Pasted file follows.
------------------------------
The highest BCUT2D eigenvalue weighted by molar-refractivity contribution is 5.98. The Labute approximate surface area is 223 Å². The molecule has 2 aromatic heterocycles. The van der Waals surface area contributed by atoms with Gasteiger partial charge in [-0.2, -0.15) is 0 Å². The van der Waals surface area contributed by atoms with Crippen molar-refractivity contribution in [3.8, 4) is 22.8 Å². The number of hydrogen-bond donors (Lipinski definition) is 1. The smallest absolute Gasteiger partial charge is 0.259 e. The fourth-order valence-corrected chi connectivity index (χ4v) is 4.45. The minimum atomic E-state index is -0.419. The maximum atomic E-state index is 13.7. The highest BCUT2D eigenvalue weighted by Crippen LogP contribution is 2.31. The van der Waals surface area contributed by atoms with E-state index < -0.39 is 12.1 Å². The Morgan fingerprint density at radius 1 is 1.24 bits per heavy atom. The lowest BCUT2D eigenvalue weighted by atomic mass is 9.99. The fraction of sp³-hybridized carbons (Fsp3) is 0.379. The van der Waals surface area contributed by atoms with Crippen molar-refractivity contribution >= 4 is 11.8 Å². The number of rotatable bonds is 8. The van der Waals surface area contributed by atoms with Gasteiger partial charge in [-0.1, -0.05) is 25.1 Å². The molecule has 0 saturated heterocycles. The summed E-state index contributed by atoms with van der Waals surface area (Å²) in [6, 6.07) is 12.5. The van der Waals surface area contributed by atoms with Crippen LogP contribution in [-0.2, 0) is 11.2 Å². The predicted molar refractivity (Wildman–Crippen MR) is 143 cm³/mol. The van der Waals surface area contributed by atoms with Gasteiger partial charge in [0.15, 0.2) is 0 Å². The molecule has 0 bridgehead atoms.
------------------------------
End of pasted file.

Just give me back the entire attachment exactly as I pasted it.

The highest BCUT2D eigenvalue weighted by molar-refractivity contribution is 5.98. The Labute approximate surface area is 223 Å². The molecule has 2 aromatic heterocycles. The van der Waals surface area contributed by atoms with Gasteiger partial charge in [-0.2, -0.15) is 0 Å². The van der Waals surface area contributed by atoms with Crippen molar-refractivity contribution in [3.8, 4) is 22.8 Å². The number of hydrogen-bond donors (Lipinski definition) is 1. The smallest absolute Gasteiger partial charge is 0.259 e. The fourth-order valence-corrected chi connectivity index (χ4v) is 4.45. The minimum atomic E-state index is -0.419. The maximum atomic E-state index is 13.7. The highest BCUT2D eigenvalue weighted by Crippen LogP contribution is 2.31. The van der Waals surface area contributed by atoms with E-state index < -0.39 is 12.1 Å². The Morgan fingerprint density at radius 1 is 1.24 bits per heavy atom. The lowest BCUT2D eigenvalue weighted by atomic mass is 9.99. The fraction of sp³-hybridized carbons (Fsp3) is 0.379. The van der Waals surface area contributed by atoms with Crippen molar-refractivity contribution >= 4 is 11.8 Å². The number of rotatable bonds is 8. The van der Waals surface area contributed by atoms with Gasteiger partial charge in [-0.1, -0.05) is 25.1 Å². The molecule has 0 saturated heterocycles. The summed E-state index contributed by atoms with van der Waals surface area (Å²) in [6, 6.07) is 12.5. The van der Waals surface area contributed by atoms with Crippen LogP contribution in [-0.2, 0) is 11.2 Å². The predicted molar refractivity (Wildman–Crippen MR) is 143 cm³/mol. The van der Waals surface area contributed by atoms with Gasteiger partial charge in [0.15, 0.2) is 0 Å². The molecule has 0 bridgehead atoms.